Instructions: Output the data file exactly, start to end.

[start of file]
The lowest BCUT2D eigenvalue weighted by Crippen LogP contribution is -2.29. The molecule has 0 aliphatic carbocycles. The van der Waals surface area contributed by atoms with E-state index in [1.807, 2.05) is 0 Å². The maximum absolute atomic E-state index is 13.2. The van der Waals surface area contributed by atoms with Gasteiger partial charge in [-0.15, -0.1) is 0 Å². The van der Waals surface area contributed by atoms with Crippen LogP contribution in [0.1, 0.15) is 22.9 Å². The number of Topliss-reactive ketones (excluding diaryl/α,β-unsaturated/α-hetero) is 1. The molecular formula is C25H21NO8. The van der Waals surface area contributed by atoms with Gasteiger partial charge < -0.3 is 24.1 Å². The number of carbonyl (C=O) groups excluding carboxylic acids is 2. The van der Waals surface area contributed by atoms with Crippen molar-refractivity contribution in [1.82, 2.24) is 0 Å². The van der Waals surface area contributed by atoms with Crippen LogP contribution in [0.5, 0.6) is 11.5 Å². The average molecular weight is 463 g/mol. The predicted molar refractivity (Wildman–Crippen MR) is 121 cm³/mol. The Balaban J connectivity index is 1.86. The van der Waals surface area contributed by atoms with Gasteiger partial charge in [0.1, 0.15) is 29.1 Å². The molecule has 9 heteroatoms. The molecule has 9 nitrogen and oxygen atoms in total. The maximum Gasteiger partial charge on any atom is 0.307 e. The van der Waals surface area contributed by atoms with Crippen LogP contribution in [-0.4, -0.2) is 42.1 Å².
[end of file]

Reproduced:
The lowest BCUT2D eigenvalue weighted by Crippen LogP contribution is -2.29. The molecule has 0 aliphatic carbocycles. The van der Waals surface area contributed by atoms with E-state index in [1.807, 2.05) is 0 Å². The maximum absolute atomic E-state index is 13.2. The van der Waals surface area contributed by atoms with Gasteiger partial charge in [-0.15, -0.1) is 0 Å². The van der Waals surface area contributed by atoms with Crippen LogP contribution in [0.1, 0.15) is 22.9 Å². The number of Topliss-reactive ketones (excluding diaryl/α,β-unsaturated/α-hetero) is 1. The molecular formula is C25H21NO8. The van der Waals surface area contributed by atoms with Gasteiger partial charge < -0.3 is 24.1 Å². The number of carbonyl (C=O) groups excluding carboxylic acids is 2. The van der Waals surface area contributed by atoms with Crippen molar-refractivity contribution in [1.82, 2.24) is 0 Å². The van der Waals surface area contributed by atoms with Crippen LogP contribution in [0.5, 0.6) is 11.5 Å². The average molecular weight is 463 g/mol. The predicted molar refractivity (Wildman–Crippen MR) is 121 cm³/mol. The Balaban J connectivity index is 1.86. The van der Waals surface area contributed by atoms with Gasteiger partial charge in [0.1, 0.15) is 29.1 Å². The molecule has 9 heteroatoms. The molecule has 9 nitrogen and oxygen atoms in total. The maximum Gasteiger partial charge on any atom is 0.307 e. The van der Waals surface area contributed by atoms with Crippen LogP contribution in [-0.4, -0.2) is 42.1 Å².